The Kirov Ballet/ Contrasts triple bill, Royal Opera House, London<br></br>The Kirov Ballet/ La Bayadÿre, Royal Opera House, London

Nice nightmares - shame about the cuddly toys

If there is one sure lesson to emerge from the Kirov Ballet's season at Covent Garden, it is that they should never again be allowed to make, wear or carry anything that purports to be a furry animal. Their pachyderms are excellent - the life-size elephant that ambled across the stage in last week's performance of La Bayadère got a spontaneous and well-deserved round of applause. But the tiger that pops up twice in the same production might have come from a bargain bin in Hamleys, and the theoretically terrifying bear spirits in The Rite of Spring look as if they should be loitering around Paddington station, fighting over who gets sent back to darkest Peru and who gets the lucrative career in children's publishing.

There is more than a little about this Rite of Spring that smacks of playgrounds and fairytales - the really satisfying, nasty fairytales that are only separated from primal myth by a few years, general illiteracy and the infamously selective recall of old crones. The boldly coloured, deliberately naive costumes by Nicholas Roerich and the jerky movements, severely angled limbs and flat palms of the dancers create the impression of a balletic puppet show. And when Yulia Makhalina, as the maiden sacrificed for the good of the tribe, leaps into the air more than a hundred times to dance herself to death, she seems to be jerked upward on strings rather than jumping of her own volition.

The rhythms are complex but the movements themselves look clumsy - practically infantile - and this combination is part of the work's power. There is even something cruelly childish in the way the sacrificial maiden is chosen - a game of ring-a-roses in which the one who falls down first is pushed into the centre of the circle to be isolated, taunted and scapegoated. Makhalina's initial, catatonic non-reaction to her impending fate is the most harrowing part of the whole evening.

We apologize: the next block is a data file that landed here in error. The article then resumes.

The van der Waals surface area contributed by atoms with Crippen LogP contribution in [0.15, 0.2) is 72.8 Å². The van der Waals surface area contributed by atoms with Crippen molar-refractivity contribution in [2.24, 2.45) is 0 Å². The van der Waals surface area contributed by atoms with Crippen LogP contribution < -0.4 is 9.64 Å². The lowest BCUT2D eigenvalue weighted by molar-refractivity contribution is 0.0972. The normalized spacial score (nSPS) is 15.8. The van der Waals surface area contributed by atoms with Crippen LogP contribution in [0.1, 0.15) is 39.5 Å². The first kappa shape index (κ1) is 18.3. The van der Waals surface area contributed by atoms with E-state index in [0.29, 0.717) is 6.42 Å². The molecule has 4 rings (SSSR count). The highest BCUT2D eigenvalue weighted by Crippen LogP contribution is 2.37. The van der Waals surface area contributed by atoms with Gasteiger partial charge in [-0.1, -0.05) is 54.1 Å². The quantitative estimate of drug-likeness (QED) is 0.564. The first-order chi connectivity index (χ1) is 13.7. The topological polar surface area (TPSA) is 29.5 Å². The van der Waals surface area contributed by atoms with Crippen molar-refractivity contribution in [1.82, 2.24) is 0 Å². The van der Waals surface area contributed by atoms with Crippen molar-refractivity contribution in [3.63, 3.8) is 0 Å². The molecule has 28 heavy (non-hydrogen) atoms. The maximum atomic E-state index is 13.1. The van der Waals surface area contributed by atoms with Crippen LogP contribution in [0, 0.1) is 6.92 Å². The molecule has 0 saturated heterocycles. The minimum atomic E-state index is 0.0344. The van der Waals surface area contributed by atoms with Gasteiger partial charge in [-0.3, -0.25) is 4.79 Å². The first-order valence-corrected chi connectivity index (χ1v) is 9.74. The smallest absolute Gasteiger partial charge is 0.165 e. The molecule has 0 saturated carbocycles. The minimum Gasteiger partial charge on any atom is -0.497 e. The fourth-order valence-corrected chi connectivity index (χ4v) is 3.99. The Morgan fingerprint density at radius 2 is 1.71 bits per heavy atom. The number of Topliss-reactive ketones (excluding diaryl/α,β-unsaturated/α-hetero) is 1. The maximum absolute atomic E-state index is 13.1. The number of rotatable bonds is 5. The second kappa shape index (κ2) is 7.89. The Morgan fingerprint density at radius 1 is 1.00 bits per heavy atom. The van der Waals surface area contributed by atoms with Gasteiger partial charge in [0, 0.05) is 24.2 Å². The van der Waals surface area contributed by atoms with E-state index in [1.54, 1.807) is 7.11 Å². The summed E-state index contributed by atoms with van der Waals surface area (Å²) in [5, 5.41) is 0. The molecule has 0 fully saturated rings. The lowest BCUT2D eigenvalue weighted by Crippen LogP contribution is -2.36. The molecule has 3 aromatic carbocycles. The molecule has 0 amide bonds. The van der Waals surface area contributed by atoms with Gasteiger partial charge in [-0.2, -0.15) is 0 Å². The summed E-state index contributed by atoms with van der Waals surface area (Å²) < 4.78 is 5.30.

When Nijinsky first made this Rite of Spring, or something like it, in 1913, he caused such a scandal that the Ballets Russes dropped it from the repertoire within a few performances. The ballet was effectively lost, until in 1987 Millicent Hodson and Kenneth Archer, after years of detective work, restaged it for the Joffrey Ballet. The Kirov acquired it only this year. Hodson and Archer estimate that they have uncovered about 85 per cent of the original, but there is very little point in quibbling about degrees of authenticity. However much of this is certifiably Nijinsky, it stands on its own merits as one of the few Rites of Spring to tackle Stravinsky's normally overpowering music head on, encouraging you to hear this familiar work in a slightly unfamiliar way - not as an orchestral masterpiece onto which someone has, unwisely, tacked a bit of choreography, but as a score that was written to be danced.

In a triple bill that was aptly titled "Contrasts", The Rite of Spring was tee-ed up perfectly by Balanchine's Serenade, an abstract, infinitely gentler ballet that nonetheless seems to hint at similar concerns - the role of art as a mediation between the living and the dead. Or at least that's how it was danced by Sofia Gumerova, Viktor Baranov and a gloriously languorous Natalia Sologub.

The third part of the programme was perhaps less well chosen. After the pummelling of The Rite, Harald Lander's Etudes at first looked cute but inconsequential, and it took some breakneck virtuosity from Svetlana Zakharova, Andrian Fadeyev and Leonid Sarafanov to justify this as the climax to the evening.

If The Rite of Spring could be labelled a convincing counterfeit, the four-act, 1900 vintage La Bayadère, reconstructed over the last three years by Sergei Vikharev and presented here for the first time, is authentically unsatisfying. The Kingdom of the Shades scene - with the famous entrance of the corps, filing downhill in a sequence of time-stopping arabesques - is untouched and miraculous as ever, and the rediscovered fourth act - although a bit of a mess - is quite good fun.

Petipa first created La Bayadère in 1877, and when he revised it 23 years later, at the age of 82 and close to retirement, he seems to have turned the last act into a career retrospective, cramming it with quotes from his other ballets, such as Swan Lake and Sleeping Beauty. Disjointed though it is, at least it's non-stop dancing, whereas the interminable first two acts seem to consist of little more than props, parades and a badly told story about a prince, the temple dancer he loves and the homicidally jealous princess he is betrothed to.

Ninety seconds of expository mime would dispense with the whole pointless spectacle, and we could get straight down to The Kingdom of the Shades, and what the Kirov does best.

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